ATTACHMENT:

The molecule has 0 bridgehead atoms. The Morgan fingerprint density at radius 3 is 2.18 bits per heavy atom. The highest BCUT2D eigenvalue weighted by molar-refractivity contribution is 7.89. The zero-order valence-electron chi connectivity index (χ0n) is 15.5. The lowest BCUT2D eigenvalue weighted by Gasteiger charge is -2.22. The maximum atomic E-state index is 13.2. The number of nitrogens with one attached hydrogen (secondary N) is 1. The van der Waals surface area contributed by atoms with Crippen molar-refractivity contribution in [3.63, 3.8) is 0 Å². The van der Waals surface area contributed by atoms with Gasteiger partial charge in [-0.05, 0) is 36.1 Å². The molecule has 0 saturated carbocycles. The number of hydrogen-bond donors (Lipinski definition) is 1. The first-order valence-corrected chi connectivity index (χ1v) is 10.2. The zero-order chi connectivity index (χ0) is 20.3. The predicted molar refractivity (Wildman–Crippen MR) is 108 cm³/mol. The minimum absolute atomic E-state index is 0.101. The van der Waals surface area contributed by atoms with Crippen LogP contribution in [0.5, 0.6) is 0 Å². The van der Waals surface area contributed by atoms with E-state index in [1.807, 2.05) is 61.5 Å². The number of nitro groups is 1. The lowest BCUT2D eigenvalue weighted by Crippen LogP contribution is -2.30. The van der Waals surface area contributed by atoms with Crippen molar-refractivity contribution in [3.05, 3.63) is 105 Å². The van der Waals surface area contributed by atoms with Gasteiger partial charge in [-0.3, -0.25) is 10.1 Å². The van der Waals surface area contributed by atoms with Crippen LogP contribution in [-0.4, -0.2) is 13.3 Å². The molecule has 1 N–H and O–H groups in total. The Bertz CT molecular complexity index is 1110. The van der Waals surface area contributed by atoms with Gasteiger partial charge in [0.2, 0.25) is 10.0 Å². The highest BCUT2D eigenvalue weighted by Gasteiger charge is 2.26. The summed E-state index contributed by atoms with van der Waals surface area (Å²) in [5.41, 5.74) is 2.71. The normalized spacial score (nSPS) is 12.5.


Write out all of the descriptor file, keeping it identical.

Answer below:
The molecule has 0 bridgehead atoms. The Morgan fingerprint density at radius 3 is 2.18 bits per heavy atom. The highest BCUT2D eigenvalue weighted by molar-refractivity contribution is 7.89. The zero-order valence-electron chi connectivity index (χ0n) is 15.5. The lowest BCUT2D eigenvalue weighted by Gasteiger charge is -2.22. The maximum atomic E-state index is 13.2. The number of nitrogens with one attached hydrogen (secondary N) is 1. The van der Waals surface area contributed by atoms with Crippen molar-refractivity contribution in [3.63, 3.8) is 0 Å². The van der Waals surface area contributed by atoms with Gasteiger partial charge in [-0.05, 0) is 36.1 Å². The molecule has 0 saturated carbocycles. The number of hydrogen-bond donors (Lipinski definition) is 1. The first-order valence-corrected chi connectivity index (χ1v) is 10.2. The zero-order chi connectivity index (χ0) is 20.3. The predicted molar refractivity (Wildman–Crippen MR) is 108 cm³/mol. The minimum absolute atomic E-state index is 0.101. The van der Waals surface area contributed by atoms with Crippen LogP contribution in [0.5, 0.6) is 0 Å². The van der Waals surface area contributed by atoms with E-state index in [1.807, 2.05) is 61.5 Å². The number of nitro groups is 1. The lowest BCUT2D eigenvalue weighted by Crippen LogP contribution is -2.30. The van der Waals surface area contributed by atoms with Crippen molar-refractivity contribution in [3.05, 3.63) is 105 Å². The van der Waals surface area contributed by atoms with Gasteiger partial charge in [-0.3, -0.25) is 10.1 Å². The van der Waals surface area contributed by atoms with Crippen LogP contribution in [-0.4, -0.2) is 13.3 Å². The molecule has 1 N–H and O–H groups in total. The Bertz CT molecular complexity index is 1110. The van der Waals surface area contributed by atoms with Gasteiger partial charge in [0.2, 0.25) is 10.0 Å². The highest BCUT2D eigenvalue weighted by Gasteiger charge is 2.26. The summed E-state index contributed by atoms with van der Waals surface area (Å²) in [5.41, 5.74) is 2.71. The normalized spacial score (nSPS) is 12.5.